Week #77; Wed, Jun 19: Psalm 69:1-80:19

PERSONAL OBSERVATIONS:
1. This week’s posting enters into Book 3 of 5 in Psalms and concludes the prayers of David in Psalm 72.

2. Beginning with Psalm 73, the plan of God and one’s soul highlights corruption and how the righteous deal with it.

CHAPTER OBSERVATIONS:
Psalm 69, Save Me, O God
1. David uses water to express how it is threatening his life; it represents all those who would destroy him.

2. Even so, his prayer is to the Lord for saving faithfulness and deliverance from his enemies (the mire).

3. He is in distress and seeks the Lord to draw near to his soul, redeem him, and ransom him because of his enemies.

4. David says of his enemies, “Let them be blotted out of the book of the living; let them not be enrolled among the righteous.”

5. Conversely, Revelation 3:5 uses “book of life” to reflect the righteous therein, those that conquer, and are dressed in white that are worthy to walk with the Lord.

5. David promises to praise the name of God with a song; to magnify him with thanksgiving.

6. Zion will be saved by God; the cities of Judah will be built up for dwelling by those who love his name.

Psalm 70, O Lord, Do Not Delay
1. David is deeply perplexed over his enemies that are trying to destroy him; he asks the Lord to turn them back and bring them to dishonor.

2. But for all that seek the Lord and love His salvation, David rejoices with “God is great!”

3. He seeks prompt help and delivery without delay.

Psalm 71, Forsake Me Not When My Strength is Spent
1. Taking refuge in the Lord is the rock and fortress of righteousness especially when strength is depleted in the time of old age.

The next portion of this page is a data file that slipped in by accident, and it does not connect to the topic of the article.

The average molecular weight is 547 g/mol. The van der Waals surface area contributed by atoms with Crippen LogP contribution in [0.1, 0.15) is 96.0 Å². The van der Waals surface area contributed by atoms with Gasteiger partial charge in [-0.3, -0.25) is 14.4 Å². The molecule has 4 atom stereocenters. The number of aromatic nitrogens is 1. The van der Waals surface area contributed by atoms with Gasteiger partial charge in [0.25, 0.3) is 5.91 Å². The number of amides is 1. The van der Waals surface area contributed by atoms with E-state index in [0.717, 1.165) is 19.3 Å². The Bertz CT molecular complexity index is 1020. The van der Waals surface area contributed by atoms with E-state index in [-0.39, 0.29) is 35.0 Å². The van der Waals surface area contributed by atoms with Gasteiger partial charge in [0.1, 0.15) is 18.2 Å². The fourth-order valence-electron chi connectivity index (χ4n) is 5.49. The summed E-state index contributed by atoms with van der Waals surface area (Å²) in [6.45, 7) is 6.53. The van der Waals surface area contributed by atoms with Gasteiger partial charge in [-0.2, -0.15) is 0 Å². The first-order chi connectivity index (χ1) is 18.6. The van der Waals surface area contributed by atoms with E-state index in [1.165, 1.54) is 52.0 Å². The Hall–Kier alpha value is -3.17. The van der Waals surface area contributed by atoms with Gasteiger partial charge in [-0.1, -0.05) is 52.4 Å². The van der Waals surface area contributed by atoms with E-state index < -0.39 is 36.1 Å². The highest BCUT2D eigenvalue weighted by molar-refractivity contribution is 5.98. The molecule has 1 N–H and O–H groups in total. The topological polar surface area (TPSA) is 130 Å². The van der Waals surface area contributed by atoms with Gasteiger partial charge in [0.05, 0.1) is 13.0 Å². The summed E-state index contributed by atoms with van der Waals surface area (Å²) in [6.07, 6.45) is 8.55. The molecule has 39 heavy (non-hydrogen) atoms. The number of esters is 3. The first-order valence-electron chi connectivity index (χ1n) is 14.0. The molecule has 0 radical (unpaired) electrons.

2. The Lord is hope and trust and to be continually praised.

3. When enemies consult together and say, “God has forsaken him; pursue and seize him, for there is none to deliver him.” then, “I will hope continually and praise you yet more and more.”

4. “I will proclaim your wondrous deeds.”

5. “I will also praise you with the harp for your faithfulness, O my God; I will sing praises to you with the lyre, O Holy One of Israel. My lips will shout for joy, when I sing praises to you; my soul also, which you have redeemed.”

Psalm 72, Give the King Your Justice
1. It appears David prays for his son, King Solomon, saying, “Give the king your justice, O God, and your righteousness to the royal son!

2. He asks that he may, “judge your people with righteousness, and your poor with justice.”

3. He asks for blessings, peace, and prosperity from the mountains with rain to water them.

4. He asks for defense for the cause of the poor and deliverance to the children of the needy.

5. He asks for the Lord to “crush the oppressor!

6. “The prayers of David, the son of Jesse, are ended (v.20).”

Psalm 73, God Is My Strength and Portion Forever
1. Asaph continues (in book 3 of 5) to focus on how God is active in history, the need for human response to God through praise and prayer, and the need to trust and fear the Lord.